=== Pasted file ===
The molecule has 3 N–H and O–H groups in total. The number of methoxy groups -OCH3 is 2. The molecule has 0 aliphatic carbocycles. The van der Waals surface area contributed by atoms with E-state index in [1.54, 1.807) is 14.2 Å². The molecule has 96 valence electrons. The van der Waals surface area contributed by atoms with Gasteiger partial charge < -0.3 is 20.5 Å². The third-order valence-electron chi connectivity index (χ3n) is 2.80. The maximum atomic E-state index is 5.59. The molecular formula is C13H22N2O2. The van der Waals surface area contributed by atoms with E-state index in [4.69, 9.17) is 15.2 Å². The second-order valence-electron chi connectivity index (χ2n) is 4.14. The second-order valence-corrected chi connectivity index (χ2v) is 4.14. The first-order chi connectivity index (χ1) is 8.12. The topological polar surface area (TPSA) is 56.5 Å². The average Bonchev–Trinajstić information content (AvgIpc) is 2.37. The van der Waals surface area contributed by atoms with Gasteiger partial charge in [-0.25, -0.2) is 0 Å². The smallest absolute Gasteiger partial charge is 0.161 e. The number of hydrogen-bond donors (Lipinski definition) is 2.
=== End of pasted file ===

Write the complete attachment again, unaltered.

The molecule has 3 N–H and O–H groups in total. The number of methoxy groups -OCH3 is 2. The molecule has 0 aliphatic carbocycles. The van der Waals surface area contributed by atoms with E-state index in [1.54, 1.807) is 14.2 Å². The molecule has 96 valence electrons. The van der Waals surface area contributed by atoms with Gasteiger partial charge < -0.3 is 20.5 Å². The third-order valence-electron chi connectivity index (χ3n) is 2.80. The maximum atomic E-state index is 5.59. The molecular formula is C13H22N2O2. The van der Waals surface area contributed by atoms with E-state index in [4.69, 9.17) is 15.2 Å². The second-order valence-electron chi connectivity index (χ2n) is 4.14. The second-order valence-corrected chi connectivity index (χ2v) is 4.14. The first-order chi connectivity index (χ1) is 8.12. The topological polar surface area (TPSA) is 56.5 Å². The average Bonchev–Trinajstić information content (AvgIpc) is 2.37. The van der Waals surface area contributed by atoms with Gasteiger partial charge in [-0.25, -0.2) is 0 Å². The smallest absolute Gasteiger partial charge is 0.161 e. The number of hydrogen-bond donors (Lipinski definition) is 2.